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Town could bring suit over tickets

A Knoxville woman recently made headlines for having 41 unpaid red-light camera tickets at City of Knoxville intersections.

While Farragut’s photo enforcement manager, Ben Harkins, doesn’t know of anyone who is “highly delinquent” in paying red-light camera fines, he says there is a process in place for those who choose not to pay.

“What are our options if they fail to pay? Of course, they ultimately could be turned over to collections and ultimately this could show up as a bad debt on their credit report.

“Also, the governmental entities have the right to sue,” Harkins said.

But Harkins said those options would be a last resort. Redflex, the Town’s automated enforcement vendor, sends collection letters to those who owe fines until they remit.

“But when it gets to a certain point in time, they would get turned over to collections,” Harkins said.

Harkins pointed out it would not always be cost-effective to file a lawsuit, particularly if a person only owes a nominal fine.

“However, if you have multiple unpaid violations, you could be sued, or maybe would be sued,” Harkins said.

“But until we’re faced with it, I really don’t know,” he added.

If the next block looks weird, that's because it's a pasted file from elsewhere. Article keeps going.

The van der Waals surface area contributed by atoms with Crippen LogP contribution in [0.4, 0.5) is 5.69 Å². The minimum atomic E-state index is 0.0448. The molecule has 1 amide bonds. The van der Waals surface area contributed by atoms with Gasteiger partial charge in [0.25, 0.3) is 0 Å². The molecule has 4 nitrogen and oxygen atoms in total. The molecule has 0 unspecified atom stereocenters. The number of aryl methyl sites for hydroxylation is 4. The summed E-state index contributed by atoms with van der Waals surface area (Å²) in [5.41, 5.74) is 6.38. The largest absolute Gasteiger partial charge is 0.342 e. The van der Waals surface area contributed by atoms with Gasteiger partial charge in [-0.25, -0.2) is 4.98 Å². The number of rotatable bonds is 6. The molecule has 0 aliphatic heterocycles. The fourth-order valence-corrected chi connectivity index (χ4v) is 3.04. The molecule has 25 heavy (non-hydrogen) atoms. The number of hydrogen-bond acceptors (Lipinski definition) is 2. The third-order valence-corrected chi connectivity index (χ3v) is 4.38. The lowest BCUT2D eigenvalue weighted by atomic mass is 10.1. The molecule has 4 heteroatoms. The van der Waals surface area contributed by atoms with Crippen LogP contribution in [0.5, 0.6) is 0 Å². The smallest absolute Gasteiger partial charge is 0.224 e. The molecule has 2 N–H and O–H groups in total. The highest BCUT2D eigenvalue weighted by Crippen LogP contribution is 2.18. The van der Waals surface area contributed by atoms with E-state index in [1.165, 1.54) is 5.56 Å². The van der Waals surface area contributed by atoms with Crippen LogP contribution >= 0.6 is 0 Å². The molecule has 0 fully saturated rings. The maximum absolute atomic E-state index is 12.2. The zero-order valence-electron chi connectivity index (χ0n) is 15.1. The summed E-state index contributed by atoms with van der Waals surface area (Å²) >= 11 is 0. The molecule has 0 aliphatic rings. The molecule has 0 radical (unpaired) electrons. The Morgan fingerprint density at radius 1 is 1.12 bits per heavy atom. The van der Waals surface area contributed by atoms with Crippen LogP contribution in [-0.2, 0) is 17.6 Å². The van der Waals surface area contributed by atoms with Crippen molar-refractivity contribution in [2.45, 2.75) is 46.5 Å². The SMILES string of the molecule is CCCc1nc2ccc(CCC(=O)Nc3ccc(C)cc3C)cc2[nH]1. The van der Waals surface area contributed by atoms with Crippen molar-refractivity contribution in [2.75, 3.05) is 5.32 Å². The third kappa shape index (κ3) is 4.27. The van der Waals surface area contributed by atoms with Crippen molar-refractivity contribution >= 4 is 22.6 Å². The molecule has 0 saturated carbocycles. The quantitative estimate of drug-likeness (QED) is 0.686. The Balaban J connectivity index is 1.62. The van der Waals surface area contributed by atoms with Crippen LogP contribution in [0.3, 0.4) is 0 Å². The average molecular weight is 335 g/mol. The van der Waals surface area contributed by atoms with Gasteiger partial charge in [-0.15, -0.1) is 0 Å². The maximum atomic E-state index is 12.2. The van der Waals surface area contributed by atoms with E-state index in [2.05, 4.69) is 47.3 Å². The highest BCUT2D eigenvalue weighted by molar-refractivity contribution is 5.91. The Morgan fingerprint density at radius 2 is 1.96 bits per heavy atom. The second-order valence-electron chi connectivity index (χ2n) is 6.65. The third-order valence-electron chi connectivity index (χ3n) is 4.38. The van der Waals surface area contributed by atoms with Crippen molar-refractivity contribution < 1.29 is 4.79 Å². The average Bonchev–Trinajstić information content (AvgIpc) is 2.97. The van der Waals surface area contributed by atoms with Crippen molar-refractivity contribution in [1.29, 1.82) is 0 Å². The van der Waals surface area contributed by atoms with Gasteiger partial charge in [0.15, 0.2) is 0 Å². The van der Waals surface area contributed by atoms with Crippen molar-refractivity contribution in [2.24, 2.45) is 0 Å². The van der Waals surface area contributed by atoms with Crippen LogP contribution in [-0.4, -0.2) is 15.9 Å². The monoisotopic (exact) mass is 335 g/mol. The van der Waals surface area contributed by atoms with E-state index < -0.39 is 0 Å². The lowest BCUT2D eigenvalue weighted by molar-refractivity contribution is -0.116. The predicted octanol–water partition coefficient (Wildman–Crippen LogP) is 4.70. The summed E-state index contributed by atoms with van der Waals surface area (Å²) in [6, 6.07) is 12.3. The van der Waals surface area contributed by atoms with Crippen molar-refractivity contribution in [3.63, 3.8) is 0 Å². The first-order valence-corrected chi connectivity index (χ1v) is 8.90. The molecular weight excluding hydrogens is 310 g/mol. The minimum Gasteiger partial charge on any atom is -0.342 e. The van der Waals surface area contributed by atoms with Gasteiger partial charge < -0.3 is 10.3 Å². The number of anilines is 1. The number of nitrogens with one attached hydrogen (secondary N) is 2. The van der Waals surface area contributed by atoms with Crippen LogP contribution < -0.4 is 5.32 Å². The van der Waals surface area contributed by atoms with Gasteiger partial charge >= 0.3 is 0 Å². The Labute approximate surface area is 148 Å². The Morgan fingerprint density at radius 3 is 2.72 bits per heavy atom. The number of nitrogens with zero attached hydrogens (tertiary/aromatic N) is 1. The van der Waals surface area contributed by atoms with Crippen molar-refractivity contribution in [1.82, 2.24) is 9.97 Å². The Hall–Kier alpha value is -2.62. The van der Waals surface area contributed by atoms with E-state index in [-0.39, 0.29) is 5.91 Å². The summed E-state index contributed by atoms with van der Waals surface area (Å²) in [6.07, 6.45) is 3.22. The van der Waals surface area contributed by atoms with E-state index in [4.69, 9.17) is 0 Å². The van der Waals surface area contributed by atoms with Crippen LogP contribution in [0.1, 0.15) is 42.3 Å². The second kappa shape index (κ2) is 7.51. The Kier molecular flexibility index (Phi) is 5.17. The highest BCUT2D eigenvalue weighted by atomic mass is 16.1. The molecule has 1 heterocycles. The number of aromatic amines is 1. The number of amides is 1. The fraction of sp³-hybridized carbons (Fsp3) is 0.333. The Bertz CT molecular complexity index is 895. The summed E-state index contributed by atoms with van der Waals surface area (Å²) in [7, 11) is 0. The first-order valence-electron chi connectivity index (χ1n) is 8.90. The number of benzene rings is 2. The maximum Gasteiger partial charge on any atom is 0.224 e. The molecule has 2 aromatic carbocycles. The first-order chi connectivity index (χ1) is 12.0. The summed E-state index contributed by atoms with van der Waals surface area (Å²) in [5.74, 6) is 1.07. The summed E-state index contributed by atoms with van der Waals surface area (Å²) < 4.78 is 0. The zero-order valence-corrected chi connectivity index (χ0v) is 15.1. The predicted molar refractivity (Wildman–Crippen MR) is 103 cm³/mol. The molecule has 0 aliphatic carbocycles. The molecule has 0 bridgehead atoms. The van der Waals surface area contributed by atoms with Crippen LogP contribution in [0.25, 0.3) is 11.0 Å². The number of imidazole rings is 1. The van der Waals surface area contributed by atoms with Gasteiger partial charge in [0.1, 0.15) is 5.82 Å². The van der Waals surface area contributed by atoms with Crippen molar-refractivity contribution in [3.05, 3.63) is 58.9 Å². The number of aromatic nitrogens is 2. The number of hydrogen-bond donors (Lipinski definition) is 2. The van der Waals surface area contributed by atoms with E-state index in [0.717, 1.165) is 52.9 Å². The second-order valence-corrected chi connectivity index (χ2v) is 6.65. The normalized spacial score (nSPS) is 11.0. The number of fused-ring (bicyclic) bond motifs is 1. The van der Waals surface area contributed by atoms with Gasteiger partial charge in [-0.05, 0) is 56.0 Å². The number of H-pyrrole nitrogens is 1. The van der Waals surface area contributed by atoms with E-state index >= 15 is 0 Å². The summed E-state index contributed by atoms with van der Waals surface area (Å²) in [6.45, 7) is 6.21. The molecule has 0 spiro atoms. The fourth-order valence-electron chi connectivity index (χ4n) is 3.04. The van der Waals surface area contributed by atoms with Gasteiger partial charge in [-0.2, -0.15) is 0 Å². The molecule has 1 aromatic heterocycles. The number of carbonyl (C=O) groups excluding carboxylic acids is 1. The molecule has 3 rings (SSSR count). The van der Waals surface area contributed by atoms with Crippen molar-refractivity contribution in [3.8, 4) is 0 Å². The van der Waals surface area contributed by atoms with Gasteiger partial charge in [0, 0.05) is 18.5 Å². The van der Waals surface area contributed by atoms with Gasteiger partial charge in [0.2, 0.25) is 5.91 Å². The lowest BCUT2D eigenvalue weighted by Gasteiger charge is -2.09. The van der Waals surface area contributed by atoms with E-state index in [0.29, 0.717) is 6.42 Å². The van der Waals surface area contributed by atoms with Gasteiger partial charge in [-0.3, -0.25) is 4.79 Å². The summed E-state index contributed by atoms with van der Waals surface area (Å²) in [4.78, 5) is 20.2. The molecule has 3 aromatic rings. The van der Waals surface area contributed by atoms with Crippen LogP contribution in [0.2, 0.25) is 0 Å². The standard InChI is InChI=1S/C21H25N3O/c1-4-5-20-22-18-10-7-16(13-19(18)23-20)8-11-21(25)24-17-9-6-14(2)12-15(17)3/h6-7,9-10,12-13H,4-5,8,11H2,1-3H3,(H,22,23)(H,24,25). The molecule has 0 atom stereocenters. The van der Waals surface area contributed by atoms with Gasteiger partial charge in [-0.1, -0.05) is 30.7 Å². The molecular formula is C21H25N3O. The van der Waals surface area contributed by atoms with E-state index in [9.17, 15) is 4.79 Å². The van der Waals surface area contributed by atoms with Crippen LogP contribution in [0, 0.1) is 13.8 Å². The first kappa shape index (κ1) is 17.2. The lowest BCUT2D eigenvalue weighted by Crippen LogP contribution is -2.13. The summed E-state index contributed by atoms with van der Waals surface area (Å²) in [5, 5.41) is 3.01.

Harkins was quick to note that Farragut’s photo enforcement program was different than Knoxville’s or Oak Ridge’s, just as the officers who operate each program are different.

“From city to city, county to county, each one is different. So if there is a program in Florida and they do it a specific way there, that may not be the way we do it here,” Harkins said.

“It’s all run locally,” he added.

Harkins also noted that, according to the most recent statistics for the red-light cameras, the number of violations in Farragut is down 50 percent.

2010 first quarter stats (from Jan. 1 to March 31) reveal that 7,168 incidents were recorded and only 3,520 citations were issued. That total number of violations works out to an average of 39 citations per day, down from fourth quarter 2009’s average of 86 citations per day.

“It just shows that people are paying attention,” Harkins said.

Finally, Harkins encouraged citizens to visit the town of Farragut’s Web site,, where he has placed documents pertaining to the red light system.

“We’ve got a lot of documents on there — one talks about the local history … one about if you’ve received a citation; another one is all about turning right on red, where you’re supposed to stop, what you can do and what you can’t do.

“And one is about how the system works: it talks about how you can be cited through one of the cameras, where you’re supposed to stop.

“Basically it answers a lot of the questions I’ve gotten from the public,” Harkins said.

Also on the Web site are state laws regarding traffic lights and the use of traffic cameras.

Visit the Town Web site and click on the “Farragut Traffic Enforcement Program” tab.

For more information, e-mail Harkins at or call 865-966-7057.  


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